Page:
Dubai: Buying a second-hand car is a tempting idea, especially when brand-new models are just too pricey for the wallet and it’s difficult to get a bank to finance a purchase.

There’s been a growing number of residents in the UAE who have taken the used car route, with some dealers expecting the second-hand market to overtake the new car business within the next ten years. Arabian Automobiles had earlier reported that the market for used vehicles in the UAE went up by 20 per cent in 2014 alone.

But whether they’re buying the used dream machine or any pretty decent vehicle in the market, UAE buyers - as well as sellers - are often faced with a dilemma: there’s a huge discrepancy in prices.

A study conducted by, a car buying service in the Middle East, found that second-hand vehicles of the same model or make carry different price tags, with the price variance ranging between 40 per cent and 50 per cent.

A Nissan Altima 2011, for example, is being sold in the UAE for as low as Dh18,000 by one seller, yet it can cost as much as Dh45,000, if purchased from another dealer.

“A quick look at the classifieds reveal listings from Dh18,000 till Dh45,000, with 71 listings in between. One which has [already clocked] 59,700 kilometres costs Dh43,000, while [a similar vehicle] with 55,000 kilometres is asking for Dh30,000. This is just confusing,” noted Saygin Yalcin, CEO of

“The information [provided] does not explain why there is such a difference, not only because there is no 200-point checklist for every car, but also because it is totally subjective and dependent on the seller’s opinion, who in most cases is either not honest or knowledgeable enough to describe the car’s actual condition, nor charge the appropriate amount.”

Mismatched prices aren’t just frustrating to buyers, but to sellers as well, and can often lead to unsuccessful transactions.

“I have witnessed this myself. Classified websites do not allow for price education, as they are merely wishlists of sellers. At first glance, this will already lead to price differences, as every seller believes that his or her car is worth more than the listed ones,” Yalcin noted.

“This triggers a spiral effect upwards. On the other hand, however, buyers will look for the cheapest deal for the same car and end up looking at a list of cars with unrealistic prices.”

“When someone tries to sell a car on classifieds, they will look at the highest price of a comparable car and add another 1 per cent to 2 per cent to leave space for negotiation. However, when someone is trying to buy a car, they will filter for the lowest price of the desired car. This creates a gulf of expectations that results in frustration, false leads and time waste for both buyer and seller,” he added.

In fact, when it polled 6,500 car buyers and sellers, SellAnyCar found just how frustrating it is for both parties to see a huge price variance in the second-hand car market.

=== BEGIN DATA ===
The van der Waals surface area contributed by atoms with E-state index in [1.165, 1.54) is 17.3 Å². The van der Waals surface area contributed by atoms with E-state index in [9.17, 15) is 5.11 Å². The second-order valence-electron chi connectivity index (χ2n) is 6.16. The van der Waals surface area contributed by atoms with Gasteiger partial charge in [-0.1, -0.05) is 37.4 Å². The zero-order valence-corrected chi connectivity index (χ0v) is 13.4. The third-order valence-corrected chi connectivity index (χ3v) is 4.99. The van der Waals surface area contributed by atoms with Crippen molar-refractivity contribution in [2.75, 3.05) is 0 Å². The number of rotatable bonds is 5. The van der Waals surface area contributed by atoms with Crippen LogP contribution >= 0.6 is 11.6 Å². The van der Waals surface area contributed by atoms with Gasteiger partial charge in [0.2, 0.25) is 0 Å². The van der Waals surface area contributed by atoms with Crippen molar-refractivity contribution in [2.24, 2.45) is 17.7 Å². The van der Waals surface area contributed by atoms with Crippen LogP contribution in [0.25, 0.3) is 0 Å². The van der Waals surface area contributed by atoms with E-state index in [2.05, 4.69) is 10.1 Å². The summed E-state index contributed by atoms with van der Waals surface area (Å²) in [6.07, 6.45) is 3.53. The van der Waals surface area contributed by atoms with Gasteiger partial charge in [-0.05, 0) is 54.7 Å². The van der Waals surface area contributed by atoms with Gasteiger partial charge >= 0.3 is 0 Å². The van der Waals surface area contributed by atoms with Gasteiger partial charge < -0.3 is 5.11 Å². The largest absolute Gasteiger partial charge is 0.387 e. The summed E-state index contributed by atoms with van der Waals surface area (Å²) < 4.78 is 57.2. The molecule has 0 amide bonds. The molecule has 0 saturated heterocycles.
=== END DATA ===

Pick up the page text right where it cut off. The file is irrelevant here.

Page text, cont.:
“Most of our respondents said that they would receive a reasonably high rate of calls from classifieds, but the quality wouldn’t be there. People would make unreasonable offers.”

He also cautioned that used car listings may not necessarily provide all the details about the real condition of the car, and this can frustrate one party or both.

“The amount of information delivered on those listings do not allow for proper evaluation of a car’s condition, assuming they were not lies in the first place. All in all, this leads to waste of time, annoyance and unnecessary meetings with strangers,” said Yalcin. also found that while respondents would feel comfortable selling their car back to official dealers, most sellers wouldn’t qualify for an equitable deal.

“Our respondents indicate that selling back to the dealer only works for very new cars – one or two years old. Older vehicles usually aren’t considered or any car that doesn't fit with the dealer’s brand strategy. Even when they are, the price can be quite low as the dealer looks to underwrite its expensive premises,” Yalcin noted.

There are many other things that sellers, in particular, are frustrated about and these include a lack of knowledge regarding the necessary steps to effectively transfer a car ownership. In fact, found that many people have transferred ownership of their cars without having a proper legal contract, leaving them at risk should the buyer not pay up.

“I made the mistake of not having a legal contract myself when I sold my car many years ago. I went to the RTA office, waited in line, and later figured out that I was lucky to have got paid. I had no legal protection whatsoever, and could have done very little if the buyer had never paid me, or had paid me less than what we’d agreed to,” he says.

Not checking the dealer’s trade licence is another common occurrence among sellers – which again increases risk of fraud. “A dealer’s trade licence needs to be current, valid and needs to list ‘Used Car Trading’ as a business activity. Dealing with fraudulent, wrongly licensed or unlicensed dealers can be risky. You might not get paid, or might retain legal liability for a car you’ve sold,” Yalcin said.

Other barriers to successful transactions include uncertainty over cars with outstanding loans, and the mechanisms to effectively transfer – or nullify – registrations, Salik accounts and insurance.

“Our recent research shows that buyers and sellers are still facing hurdles to transacting effectively in the used or pre-owned car space through conventional channels,” Yalcin said.